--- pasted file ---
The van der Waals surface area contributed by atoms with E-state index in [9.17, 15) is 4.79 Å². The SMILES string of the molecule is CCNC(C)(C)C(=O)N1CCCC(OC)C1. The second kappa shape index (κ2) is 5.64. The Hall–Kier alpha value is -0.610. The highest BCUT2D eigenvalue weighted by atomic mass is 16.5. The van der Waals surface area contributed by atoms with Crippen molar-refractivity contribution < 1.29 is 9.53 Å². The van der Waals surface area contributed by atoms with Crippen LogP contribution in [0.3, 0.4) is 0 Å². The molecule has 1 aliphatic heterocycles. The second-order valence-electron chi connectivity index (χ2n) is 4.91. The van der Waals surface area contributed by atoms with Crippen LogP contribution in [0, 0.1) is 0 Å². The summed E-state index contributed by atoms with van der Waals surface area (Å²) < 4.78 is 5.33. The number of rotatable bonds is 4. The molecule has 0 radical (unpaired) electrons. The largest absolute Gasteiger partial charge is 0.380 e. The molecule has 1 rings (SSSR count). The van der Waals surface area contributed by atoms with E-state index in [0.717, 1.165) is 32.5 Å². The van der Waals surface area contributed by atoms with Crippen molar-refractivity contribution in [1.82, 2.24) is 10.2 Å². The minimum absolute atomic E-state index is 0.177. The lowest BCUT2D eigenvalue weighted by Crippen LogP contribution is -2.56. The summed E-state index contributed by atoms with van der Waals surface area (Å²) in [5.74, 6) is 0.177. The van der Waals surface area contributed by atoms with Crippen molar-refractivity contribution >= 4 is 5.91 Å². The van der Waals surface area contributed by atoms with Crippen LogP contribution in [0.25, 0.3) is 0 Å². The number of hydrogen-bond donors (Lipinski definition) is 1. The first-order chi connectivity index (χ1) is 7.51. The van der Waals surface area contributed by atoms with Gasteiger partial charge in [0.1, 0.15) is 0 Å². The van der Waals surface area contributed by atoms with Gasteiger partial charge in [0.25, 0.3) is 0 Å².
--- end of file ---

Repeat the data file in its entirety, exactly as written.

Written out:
The van der Waals surface area contributed by atoms with E-state index in [9.17, 15) is 4.79 Å². The SMILES string of the molecule is CCNC(C)(C)C(=O)N1CCCC(OC)C1. The second kappa shape index (κ2) is 5.64. The Hall–Kier alpha value is -0.610. The highest BCUT2D eigenvalue weighted by atomic mass is 16.5. The van der Waals surface area contributed by atoms with Crippen molar-refractivity contribution < 1.29 is 9.53 Å². The van der Waals surface area contributed by atoms with Crippen LogP contribution in [0.3, 0.4) is 0 Å². The molecule has 1 aliphatic heterocycles. The second-order valence-electron chi connectivity index (χ2n) is 4.91. The van der Waals surface area contributed by atoms with Crippen LogP contribution in [0, 0.1) is 0 Å². The summed E-state index contributed by atoms with van der Waals surface area (Å²) < 4.78 is 5.33. The number of rotatable bonds is 4. The molecule has 0 radical (unpaired) electrons. The largest absolute Gasteiger partial charge is 0.380 e. The molecule has 1 rings (SSSR count). The van der Waals surface area contributed by atoms with E-state index in [0.717, 1.165) is 32.5 Å². The van der Waals surface area contributed by atoms with Crippen molar-refractivity contribution in [1.82, 2.24) is 10.2 Å². The minimum absolute atomic E-state index is 0.177. The lowest BCUT2D eigenvalue weighted by Crippen LogP contribution is -2.56. The summed E-state index contributed by atoms with van der Waals surface area (Å²) in [5.74, 6) is 0.177. The van der Waals surface area contributed by atoms with Crippen molar-refractivity contribution >= 4 is 5.91 Å². The van der Waals surface area contributed by atoms with Crippen LogP contribution in [0.25, 0.3) is 0 Å². The number of hydrogen-bond donors (Lipinski definition) is 1. The first-order chi connectivity index (χ1) is 7.51. The van der Waals surface area contributed by atoms with Gasteiger partial charge in [0.1, 0.15) is 0 Å². The van der Waals surface area contributed by atoms with Gasteiger partial charge in [0.25, 0.3) is 0 Å².